I'm trying to get the name of a DNS server

Using host I get this output: domain name pointer a.resolvers.level3.net

in my script, I do this as:

name="$($host $server)"

How can I use sed/awk on $name to only get the a.resolvers.level3.net, keeping in mind that I'll use this on completely different servers so I can't just grep a.resolvers out of the variable?

  • 2
    I assume the name="$($host $server)" is a typoand you're actually using name="$(host $server)", right? Also, I removed a trailing . from your host output since that looked like a typo. Please confirm that it was indeed not supposed to be there.
    – terdon
    May 3, 2017 at 9:11
  • 1
    @terdon DNS allows a trailing dot in names, and indeed host outputs them.
    – JoL
    May 3, 2017 at 18:20
  • @jlmg ah, thanks, I didn't know that.
    – terdon
    May 3, 2017 at 21:47
  • First result in Google search: stackoverflow.com/questions/12426659/… May 4, 2017 at 7:03

5 Answers 5


Another option is to slice the string :

echo ${name##* }

This will slice the string and keep the part starting from the last space to the end.

${name <-- from name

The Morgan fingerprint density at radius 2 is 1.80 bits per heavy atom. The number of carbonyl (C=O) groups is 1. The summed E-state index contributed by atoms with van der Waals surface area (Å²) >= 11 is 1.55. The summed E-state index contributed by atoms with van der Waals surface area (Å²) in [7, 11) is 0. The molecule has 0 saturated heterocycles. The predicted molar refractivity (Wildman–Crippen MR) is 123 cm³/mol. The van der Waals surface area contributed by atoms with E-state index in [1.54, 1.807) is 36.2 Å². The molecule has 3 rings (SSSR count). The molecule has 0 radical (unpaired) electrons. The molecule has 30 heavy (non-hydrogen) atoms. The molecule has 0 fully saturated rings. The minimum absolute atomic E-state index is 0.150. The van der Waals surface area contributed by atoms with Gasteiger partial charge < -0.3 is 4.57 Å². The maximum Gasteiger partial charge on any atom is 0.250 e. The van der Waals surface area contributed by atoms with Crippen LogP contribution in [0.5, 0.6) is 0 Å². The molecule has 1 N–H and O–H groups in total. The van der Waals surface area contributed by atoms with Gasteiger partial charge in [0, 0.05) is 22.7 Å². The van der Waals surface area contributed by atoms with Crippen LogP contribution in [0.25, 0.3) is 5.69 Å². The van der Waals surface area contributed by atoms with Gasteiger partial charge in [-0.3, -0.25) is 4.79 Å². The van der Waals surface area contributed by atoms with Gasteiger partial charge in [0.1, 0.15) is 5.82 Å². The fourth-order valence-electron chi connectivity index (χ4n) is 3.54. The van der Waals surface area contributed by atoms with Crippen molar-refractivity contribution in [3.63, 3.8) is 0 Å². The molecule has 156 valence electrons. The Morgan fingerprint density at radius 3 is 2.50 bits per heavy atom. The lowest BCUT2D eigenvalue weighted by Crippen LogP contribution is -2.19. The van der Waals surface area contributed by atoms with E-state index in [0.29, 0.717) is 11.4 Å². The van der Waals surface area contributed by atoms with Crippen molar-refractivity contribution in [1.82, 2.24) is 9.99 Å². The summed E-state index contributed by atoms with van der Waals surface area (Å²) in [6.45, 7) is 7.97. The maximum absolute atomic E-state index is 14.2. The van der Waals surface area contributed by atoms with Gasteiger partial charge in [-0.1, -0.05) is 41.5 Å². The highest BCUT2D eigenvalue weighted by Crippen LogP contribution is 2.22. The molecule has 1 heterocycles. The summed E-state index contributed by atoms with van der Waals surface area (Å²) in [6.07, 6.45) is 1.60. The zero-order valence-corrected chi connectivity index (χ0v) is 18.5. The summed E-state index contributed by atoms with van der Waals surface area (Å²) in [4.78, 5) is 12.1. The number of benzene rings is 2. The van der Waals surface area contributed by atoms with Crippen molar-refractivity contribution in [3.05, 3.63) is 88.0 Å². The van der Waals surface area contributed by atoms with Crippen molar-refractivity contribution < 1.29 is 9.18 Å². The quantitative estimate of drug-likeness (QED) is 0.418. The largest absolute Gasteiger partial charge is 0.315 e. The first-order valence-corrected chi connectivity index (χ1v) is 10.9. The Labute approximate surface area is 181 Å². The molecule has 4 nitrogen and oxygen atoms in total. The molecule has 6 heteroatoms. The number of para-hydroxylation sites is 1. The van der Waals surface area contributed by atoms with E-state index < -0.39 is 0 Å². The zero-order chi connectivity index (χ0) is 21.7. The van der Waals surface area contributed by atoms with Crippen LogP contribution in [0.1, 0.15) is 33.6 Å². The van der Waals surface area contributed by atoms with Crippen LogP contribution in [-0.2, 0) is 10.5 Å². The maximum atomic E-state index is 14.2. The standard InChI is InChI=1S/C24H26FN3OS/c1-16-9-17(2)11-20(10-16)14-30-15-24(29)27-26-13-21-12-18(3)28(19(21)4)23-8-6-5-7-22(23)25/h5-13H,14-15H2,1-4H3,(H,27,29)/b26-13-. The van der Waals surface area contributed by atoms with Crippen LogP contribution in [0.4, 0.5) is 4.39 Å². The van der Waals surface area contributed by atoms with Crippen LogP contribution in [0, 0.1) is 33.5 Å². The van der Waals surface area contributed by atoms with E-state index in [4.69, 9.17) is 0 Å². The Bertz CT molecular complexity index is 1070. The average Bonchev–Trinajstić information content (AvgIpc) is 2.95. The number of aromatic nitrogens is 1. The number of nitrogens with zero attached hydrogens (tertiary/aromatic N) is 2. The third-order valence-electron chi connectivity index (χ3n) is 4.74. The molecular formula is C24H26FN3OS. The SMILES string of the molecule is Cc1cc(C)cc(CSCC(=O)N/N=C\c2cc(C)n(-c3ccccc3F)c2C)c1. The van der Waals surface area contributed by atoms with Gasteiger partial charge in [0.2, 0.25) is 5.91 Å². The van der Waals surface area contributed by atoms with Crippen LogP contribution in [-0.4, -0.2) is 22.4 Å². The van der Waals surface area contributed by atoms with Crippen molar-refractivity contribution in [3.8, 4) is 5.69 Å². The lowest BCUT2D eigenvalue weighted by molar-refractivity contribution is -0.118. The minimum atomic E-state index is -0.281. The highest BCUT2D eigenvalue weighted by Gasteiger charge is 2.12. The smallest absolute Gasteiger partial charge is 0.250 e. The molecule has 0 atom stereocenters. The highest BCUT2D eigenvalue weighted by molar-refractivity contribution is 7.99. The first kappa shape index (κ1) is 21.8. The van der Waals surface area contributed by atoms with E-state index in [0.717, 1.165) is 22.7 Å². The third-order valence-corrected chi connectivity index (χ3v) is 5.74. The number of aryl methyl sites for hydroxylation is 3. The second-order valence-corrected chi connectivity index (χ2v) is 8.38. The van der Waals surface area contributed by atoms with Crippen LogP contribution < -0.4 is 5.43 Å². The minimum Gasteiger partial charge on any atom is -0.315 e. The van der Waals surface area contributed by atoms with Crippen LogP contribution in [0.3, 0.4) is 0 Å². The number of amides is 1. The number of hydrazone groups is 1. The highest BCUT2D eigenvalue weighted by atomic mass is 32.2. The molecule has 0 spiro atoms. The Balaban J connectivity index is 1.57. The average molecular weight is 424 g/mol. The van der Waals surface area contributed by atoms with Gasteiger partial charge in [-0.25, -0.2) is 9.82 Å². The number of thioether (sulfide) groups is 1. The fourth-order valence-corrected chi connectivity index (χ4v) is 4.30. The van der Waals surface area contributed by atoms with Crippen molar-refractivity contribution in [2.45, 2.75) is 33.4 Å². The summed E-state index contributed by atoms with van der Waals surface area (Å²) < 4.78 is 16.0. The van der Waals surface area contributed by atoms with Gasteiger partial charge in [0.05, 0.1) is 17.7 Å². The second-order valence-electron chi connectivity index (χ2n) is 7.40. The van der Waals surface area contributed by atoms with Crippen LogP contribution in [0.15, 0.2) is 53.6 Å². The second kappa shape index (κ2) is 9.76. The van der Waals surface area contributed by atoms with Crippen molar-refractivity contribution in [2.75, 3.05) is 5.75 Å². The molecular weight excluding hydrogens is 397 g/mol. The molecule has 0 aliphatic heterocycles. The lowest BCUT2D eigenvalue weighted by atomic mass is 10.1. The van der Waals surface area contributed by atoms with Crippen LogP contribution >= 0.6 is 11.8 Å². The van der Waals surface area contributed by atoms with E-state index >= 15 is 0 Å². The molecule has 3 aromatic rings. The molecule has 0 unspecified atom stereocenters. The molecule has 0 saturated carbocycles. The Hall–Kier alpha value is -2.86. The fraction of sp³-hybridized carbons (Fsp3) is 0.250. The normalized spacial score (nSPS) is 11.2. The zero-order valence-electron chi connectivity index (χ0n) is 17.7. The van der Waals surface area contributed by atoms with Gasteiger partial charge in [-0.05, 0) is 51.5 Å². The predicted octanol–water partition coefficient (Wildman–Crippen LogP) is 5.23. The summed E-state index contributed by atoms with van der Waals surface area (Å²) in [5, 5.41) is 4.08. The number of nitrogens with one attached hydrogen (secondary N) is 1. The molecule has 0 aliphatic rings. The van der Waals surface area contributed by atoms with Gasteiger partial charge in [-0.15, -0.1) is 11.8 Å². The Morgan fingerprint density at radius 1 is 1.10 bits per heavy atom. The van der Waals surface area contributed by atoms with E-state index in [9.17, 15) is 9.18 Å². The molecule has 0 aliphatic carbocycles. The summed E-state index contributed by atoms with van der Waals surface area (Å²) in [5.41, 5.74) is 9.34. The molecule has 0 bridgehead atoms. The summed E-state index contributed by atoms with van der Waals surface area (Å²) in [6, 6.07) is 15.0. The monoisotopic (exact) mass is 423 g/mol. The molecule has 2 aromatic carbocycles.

##   <-- trim the front  
  *    <-- matches anything  
  ' '  <-- until the last ' '  

The simplest thing to do would be to use awk and tell it to print the last field:

$ echo "$name" | awk '{print $NF}'

Of course, if all you need is the server's IP, you may as well get that into name in the first place so you don't need to process it later:

name=$(host $server | awk '{print $NF}')
name=$(host "$server" | grep -o '[^[:space:]]*$')

will select the trailing portion of the host command's output.


Just putting a sed alternative as well. This will print last column from a string separated by whitespaces.

 sed 's/.*[[:space:]]\(.*\)$/\1/'

I tested it for cases where a.resolvers.level3.net is the only string in the $name variable and it works.

$ echo "$name" domain name pointer a.resolvers.level3.net
$ echo "$name"|sed 's/.*[[:space:]]\(.*\)$/\1/'
$ name="a.resolvers.level3.net"
$ echo "$name"|sed 's/.*[[:space:]]\(.*\)$/\1/'

A far shorter answer, involving no string manipulation at all, is

dig +short -x

which displays


and nothing more. Of course you have to have dig installed.

Your Answer

By clicking “Post Your Answer”, you agree to our terms of service, privacy policy and cookie policy

Not the answer you're looking for? Browse other questions tagged or ask your own question.